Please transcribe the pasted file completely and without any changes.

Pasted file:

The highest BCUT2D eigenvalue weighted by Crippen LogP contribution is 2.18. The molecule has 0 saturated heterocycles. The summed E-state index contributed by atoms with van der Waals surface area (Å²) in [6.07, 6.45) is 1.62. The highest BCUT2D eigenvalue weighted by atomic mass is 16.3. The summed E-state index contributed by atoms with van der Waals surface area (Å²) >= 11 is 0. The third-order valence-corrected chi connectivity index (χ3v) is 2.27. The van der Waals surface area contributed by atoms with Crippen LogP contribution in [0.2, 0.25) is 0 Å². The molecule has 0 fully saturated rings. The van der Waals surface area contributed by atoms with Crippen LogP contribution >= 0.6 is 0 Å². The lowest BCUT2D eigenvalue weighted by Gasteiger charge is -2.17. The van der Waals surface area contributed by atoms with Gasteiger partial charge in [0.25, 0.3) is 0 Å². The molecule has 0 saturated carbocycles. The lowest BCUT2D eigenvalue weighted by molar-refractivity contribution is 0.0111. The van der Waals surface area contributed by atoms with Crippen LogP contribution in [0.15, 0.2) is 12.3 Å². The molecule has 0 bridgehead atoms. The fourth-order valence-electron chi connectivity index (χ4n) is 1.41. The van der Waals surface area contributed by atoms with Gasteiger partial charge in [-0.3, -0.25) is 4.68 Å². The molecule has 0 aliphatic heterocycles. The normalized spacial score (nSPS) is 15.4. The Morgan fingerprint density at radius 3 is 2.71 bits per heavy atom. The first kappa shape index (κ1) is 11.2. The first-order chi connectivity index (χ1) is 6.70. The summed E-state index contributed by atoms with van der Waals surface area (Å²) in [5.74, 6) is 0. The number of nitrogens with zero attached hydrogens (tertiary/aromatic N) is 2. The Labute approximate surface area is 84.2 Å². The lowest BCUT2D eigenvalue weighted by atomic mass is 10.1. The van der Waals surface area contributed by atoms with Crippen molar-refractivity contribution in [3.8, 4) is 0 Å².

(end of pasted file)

The highest BCUT2D eigenvalue weighted by Crippen LogP contribution is 2.18. The molecule has 0 saturated heterocycles. The summed E-state index contributed by atoms with van der Waals surface area (Å²) in [6.07, 6.45) is 1.62. The highest BCUT2D eigenvalue weighted by atomic mass is 16.3. The summed E-state index contributed by atoms with van der Waals surface area (Å²) >= 11 is 0. The third-order valence-corrected chi connectivity index (χ3v) is 2.27. The van der Waals surface area contributed by atoms with Crippen LogP contribution in [0.2, 0.25) is 0 Å². The molecule has 0 fully saturated rings. The van der Waals surface area contributed by atoms with Crippen LogP contribution >= 0.6 is 0 Å². The lowest BCUT2D eigenvalue weighted by Gasteiger charge is -2.17. The van der Waals surface area contributed by atoms with Gasteiger partial charge in [0.25, 0.3) is 0 Å². The molecule has 0 saturated carbocycles. The lowest BCUT2D eigenvalue weighted by molar-refractivity contribution is 0.0111. The van der Waals surface area contributed by atoms with Crippen LogP contribution in [0.15, 0.2) is 12.3 Å². The molecule has 0 bridgehead atoms. The fourth-order valence-electron chi connectivity index (χ4n) is 1.41. The van der Waals surface area contributed by atoms with Gasteiger partial charge in [-0.3, -0.25) is 4.68 Å². The molecule has 0 aliphatic heterocycles. The normalized spacial score (nSPS) is 15.4. The Morgan fingerprint density at radius 3 is 2.71 bits per heavy atom. The first kappa shape index (κ1) is 11.2. The first-order chi connectivity index (χ1) is 6.70. The summed E-state index contributed by atoms with van der Waals surface area (Å²) in [5.74, 6) is 0. The number of nitrogens with zero attached hydrogens (tertiary/aromatic N) is 2. The Labute approximate surface area is 84.2 Å². The lowest BCUT2D eigenvalue weighted by atomic mass is 10.1. The van der Waals surface area contributed by atoms with Crippen molar-refractivity contribution in [3.8, 4) is 0 Å².